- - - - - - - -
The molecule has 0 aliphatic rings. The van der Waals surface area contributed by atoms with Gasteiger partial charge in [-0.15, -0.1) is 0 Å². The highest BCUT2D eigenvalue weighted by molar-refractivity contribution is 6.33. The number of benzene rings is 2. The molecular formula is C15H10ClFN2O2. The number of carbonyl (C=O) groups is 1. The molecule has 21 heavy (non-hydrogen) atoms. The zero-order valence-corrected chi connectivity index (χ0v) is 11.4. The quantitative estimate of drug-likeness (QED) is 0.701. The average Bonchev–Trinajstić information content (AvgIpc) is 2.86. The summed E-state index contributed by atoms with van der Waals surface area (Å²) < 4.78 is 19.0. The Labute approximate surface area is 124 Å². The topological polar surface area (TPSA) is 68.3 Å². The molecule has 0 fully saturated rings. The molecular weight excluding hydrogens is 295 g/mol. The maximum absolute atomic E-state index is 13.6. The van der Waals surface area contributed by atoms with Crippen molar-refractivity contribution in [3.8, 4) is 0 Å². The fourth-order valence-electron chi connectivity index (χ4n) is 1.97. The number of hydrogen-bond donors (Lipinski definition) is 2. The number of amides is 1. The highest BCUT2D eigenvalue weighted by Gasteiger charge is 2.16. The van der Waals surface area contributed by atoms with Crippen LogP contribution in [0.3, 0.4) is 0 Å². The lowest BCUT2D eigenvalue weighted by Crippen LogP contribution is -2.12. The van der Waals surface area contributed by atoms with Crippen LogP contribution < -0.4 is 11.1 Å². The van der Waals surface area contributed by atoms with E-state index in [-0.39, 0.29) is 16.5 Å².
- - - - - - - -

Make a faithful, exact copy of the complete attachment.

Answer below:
The molecule has 0 aliphatic rings. The van der Waals surface area contributed by atoms with Gasteiger partial charge in [-0.15, -0.1) is 0 Å². The highest BCUT2D eigenvalue weighted by molar-refractivity contribution is 6.33. The number of benzene rings is 2. The molecular formula is C15H10ClFN2O2. The number of carbonyl (C=O) groups is 1. The molecule has 21 heavy (non-hydrogen) atoms. The zero-order valence-corrected chi connectivity index (χ0v) is 11.4. The quantitative estimate of drug-likeness (QED) is 0.701. The average Bonchev–Trinajstić information content (AvgIpc) is 2.86. The summed E-state index contributed by atoms with van der Waals surface area (Å²) < 4.78 is 19.0. The Labute approximate surface area is 124 Å². The topological polar surface area (TPSA) is 68.3 Å². The molecule has 0 fully saturated rings. The molecular weight excluding hydrogens is 295 g/mol. The maximum absolute atomic E-state index is 13.6. The van der Waals surface area contributed by atoms with Crippen molar-refractivity contribution in [3.8, 4) is 0 Å². The fourth-order valence-electron chi connectivity index (χ4n) is 1.97. The number of hydrogen-bond donors (Lipinski definition) is 2. The number of amides is 1. The highest BCUT2D eigenvalue weighted by Gasteiger charge is 2.16. The van der Waals surface area contributed by atoms with Crippen LogP contribution in [0.3, 0.4) is 0 Å². The lowest BCUT2D eigenvalue weighted by Crippen LogP contribution is -2.12. The van der Waals surface area contributed by atoms with Crippen LogP contribution < -0.4 is 11.1 Å². The van der Waals surface area contributed by atoms with E-state index in [-0.39, 0.29) is 16.5 Å².